Psychotherapy Saves Money

Article excerpt

Evidence continues to mount that both individual and family psychotherapy save money by cutting health expenditures, reducing employee absenteeism and boosting productivity. In the February American journal of Psychiatry, psychiatrists Glen Gabbard of the Menninger Clinic, Susan Lazar of George Washington University, John Hernberger of'Georgetown University and David Spiegel of Stanford University report that, after reviewing IS studies of different therapy modalities with a variety of diagnoses involving more than 1,200 people, 16 of the studies revealed overall health-cost savings. Some of the most significant cost savings were achieved with family therapy, involving patients suffering from major affective disorders, such as schizophrenia and bi-polar and borderline personality disorders.

In one of the studies reviewed by Gabbard's team, crisis-oriented interventions with the families of 28 schizophrenic patients resulted in less than half the number of inpatient days as treatment with individual and milieu therapy. Gabbard's team also found that individual therapy with borderline personality patients demonstrated significant health-cost savings. In a study of 30 patients, after one year of twice-weekly psychodynarnic therapy, inpatient months per year were cut by half, months per yea;- away from work dropped from 4.5 to 1.4 and medical visits dropped to one-seventh of pretherapy rates.

With milder forms of affective disorders, such as nonpsychotic depression, however, psychotherapy did not seem to lead to significantly lower health care costs. Gabbard speculates that the economic impact of therapy is not as evident in such cases because hospitalization. which seldom accompanies these conditions, does not factor into the costs. But a study by Kirk Karlow, director of the Center for Applied Research and Evaluation at the University of Houston-Clear Lake, of 208 middle-aged members of an employee assistance program yielded a different result. The study looks at all medical costs, even those not specifically related to the patients' psychological diagnoses, and concludes that psychotherapy for people with milder diagnoses leads to significant savings on seemingly unrelated medical costs, in diagnostic categories ranging from infectious diseases to sprains. Reporting in June's Community Mental Health Journal, Harlow found that in the year before they began therapy, subjects' medical costs were significantly higher than those of people in the control group, who never went into therapy. The mental health treatment group's medical costs declined gradually for two years following therapy, at which point they began to rise again, eventually reaching pretreatment levels. Harlow concludes that the study underscores the need for better-coordinated case management between doctors and therapists, so that psychotherapy can be started earlier and reinforced later.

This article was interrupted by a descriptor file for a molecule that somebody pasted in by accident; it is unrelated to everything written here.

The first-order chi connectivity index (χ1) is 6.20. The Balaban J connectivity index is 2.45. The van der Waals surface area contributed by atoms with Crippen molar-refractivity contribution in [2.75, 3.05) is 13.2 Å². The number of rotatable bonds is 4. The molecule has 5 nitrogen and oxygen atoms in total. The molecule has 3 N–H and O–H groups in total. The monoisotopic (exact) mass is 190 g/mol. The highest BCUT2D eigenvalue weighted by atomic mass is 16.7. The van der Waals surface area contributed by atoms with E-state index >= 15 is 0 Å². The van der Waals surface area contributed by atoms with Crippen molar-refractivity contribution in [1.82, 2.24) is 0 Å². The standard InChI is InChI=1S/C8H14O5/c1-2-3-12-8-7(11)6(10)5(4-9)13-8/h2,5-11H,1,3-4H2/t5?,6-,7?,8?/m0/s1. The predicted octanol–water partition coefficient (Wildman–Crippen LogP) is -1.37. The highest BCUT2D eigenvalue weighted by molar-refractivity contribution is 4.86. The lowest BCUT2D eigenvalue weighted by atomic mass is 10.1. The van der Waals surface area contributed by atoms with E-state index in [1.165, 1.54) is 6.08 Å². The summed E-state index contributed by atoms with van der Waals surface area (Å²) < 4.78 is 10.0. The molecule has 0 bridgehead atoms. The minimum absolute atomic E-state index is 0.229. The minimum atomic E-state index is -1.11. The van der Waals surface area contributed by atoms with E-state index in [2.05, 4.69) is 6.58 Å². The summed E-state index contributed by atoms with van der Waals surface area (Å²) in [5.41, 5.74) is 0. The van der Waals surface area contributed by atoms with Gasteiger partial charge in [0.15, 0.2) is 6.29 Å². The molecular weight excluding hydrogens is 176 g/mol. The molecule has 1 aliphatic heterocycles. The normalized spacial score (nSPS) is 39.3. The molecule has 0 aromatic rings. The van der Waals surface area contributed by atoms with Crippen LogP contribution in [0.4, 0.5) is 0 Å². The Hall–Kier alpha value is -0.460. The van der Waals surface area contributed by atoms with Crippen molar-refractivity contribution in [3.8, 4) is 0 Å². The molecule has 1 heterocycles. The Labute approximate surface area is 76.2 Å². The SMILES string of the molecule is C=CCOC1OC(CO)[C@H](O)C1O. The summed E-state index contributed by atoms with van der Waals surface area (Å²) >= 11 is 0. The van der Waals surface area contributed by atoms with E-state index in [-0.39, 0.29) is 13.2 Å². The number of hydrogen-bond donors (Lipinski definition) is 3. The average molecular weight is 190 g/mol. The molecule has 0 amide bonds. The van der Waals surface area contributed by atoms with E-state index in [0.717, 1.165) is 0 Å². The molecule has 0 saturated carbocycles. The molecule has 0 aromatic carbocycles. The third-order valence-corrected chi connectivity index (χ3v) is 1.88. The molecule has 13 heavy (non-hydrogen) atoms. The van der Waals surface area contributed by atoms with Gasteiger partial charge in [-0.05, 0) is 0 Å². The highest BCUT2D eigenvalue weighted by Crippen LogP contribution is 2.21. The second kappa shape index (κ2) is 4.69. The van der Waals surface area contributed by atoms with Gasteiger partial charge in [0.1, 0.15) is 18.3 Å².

Help on Bad Hair Days

A pilot study by Georgia Robins Sadler, associate director for community outreach at the University of California at San Diego Cancer Center, points to an intriguing new avenue for public health outreach. Concerned about die high mortality rate from breast cancer among African American women (50 percent higher than among white women), Sadler and her associates trained eight beauty-salon cosmetologists working in low-income, African American communities to talk about the relationship of breast cancer to self-examinations, mammograms, weight loss and smoking. Rather than relying primarily on written material, Sadler tapped into the black cultural tradition of oral storytelling, asking storytellers to train the cosmetologists to share information without seeming didactic.

"We examined structural models of stories and decided to go with the bad news/good news model," says Sadler. "Have you heard the bad news that our black sisters have one of the highest rates of breast cancer? Did you know the good news, that there are treatments that can save almost all these lives? …